The following article featuring Chris Reader originally ran in The Center Square on February 14, 2023.
Gov. Tony Evers isn’t the only one asking for more money in the new state budget. Agencies throughout state government, including the University of Wisconsin System, are asking for billions in new spending.
The Institute for Reforming Government tracked agency requests as they came in last year. In all, the agencies that Gov. Evers controls, and the ones he doesn’t such as the Department of Public Instruction and the University of Wisconsin, are asking for $8.2 billion more than they received last year.
“At a time when families are holding or cutting their own family budgets to deal with inflation, the state is apparently unwilling to do so themselves – asking for almost 10% higher spending, mostly for, it seems, higher wages and benefits, while leaving taxpayers with a bigger bill going forward,” IRG Executive Vice President Chris Reader told The Center Square. “There’s no real effort to control state spending, reduce the employee count, or be responsive to what taxpayers are seeing around the state.”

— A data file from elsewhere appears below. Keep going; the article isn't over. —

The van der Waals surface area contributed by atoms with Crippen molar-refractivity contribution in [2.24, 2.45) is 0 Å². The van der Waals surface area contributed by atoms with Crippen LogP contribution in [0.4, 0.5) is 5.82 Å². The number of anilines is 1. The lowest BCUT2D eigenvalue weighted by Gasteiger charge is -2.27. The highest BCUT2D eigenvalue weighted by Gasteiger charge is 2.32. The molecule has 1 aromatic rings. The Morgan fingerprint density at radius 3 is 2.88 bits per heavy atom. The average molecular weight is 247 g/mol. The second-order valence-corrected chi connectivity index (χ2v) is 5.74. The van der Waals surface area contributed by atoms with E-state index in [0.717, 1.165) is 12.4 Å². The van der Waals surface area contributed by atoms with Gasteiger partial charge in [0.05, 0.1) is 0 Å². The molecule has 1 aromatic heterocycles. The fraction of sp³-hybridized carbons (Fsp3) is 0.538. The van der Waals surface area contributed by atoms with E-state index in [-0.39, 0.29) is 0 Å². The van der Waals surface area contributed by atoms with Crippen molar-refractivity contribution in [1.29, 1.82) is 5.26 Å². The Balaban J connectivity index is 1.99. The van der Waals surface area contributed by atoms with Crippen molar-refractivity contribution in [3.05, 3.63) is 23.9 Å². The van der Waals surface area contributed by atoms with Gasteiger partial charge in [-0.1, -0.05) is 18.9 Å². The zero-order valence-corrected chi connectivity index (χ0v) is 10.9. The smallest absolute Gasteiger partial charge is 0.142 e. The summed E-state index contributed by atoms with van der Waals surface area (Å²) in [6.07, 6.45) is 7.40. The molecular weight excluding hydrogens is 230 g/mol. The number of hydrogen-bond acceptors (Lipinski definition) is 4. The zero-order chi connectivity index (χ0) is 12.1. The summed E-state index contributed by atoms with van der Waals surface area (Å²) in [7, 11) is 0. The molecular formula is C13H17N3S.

The $8.2 billion in new spending requests are so large that Reader said the state would blow throw every dollar of Wisconsin’s record $7.1 billion surplus, plus another billion-dollars.
“Consider that Gov. Walker started with a $3.6 billion deficit from the previous administration. He and Republican lawmakers fixed it, and through items like cutting taxes and Act 10 were able to turn around the trajectory of the state finances. It worked, and helped push our surplus to the record size that it is,” Reader explained. “Twelve years later, it’s now time for the next big course correction on how the state spends and taxes. The state shouldn’t tax more than is budgeted to spend, and it shouldn’t continue to spend more than most other states. Let’s eliminate or flatten the income tax and actually have a discussion on how to reduce spending in the state – not continue down the path of higher spending.”
“These agencies certainly don’t deserve more money,” Reader said. “What is needed is strong oversight from lawmakers. We need to scrutinize how money is being spent so the errors can be corrected. If money is needed to fix a broken system, we can have that discussion. But simply throwing more money into these failed agencies is not leadership.”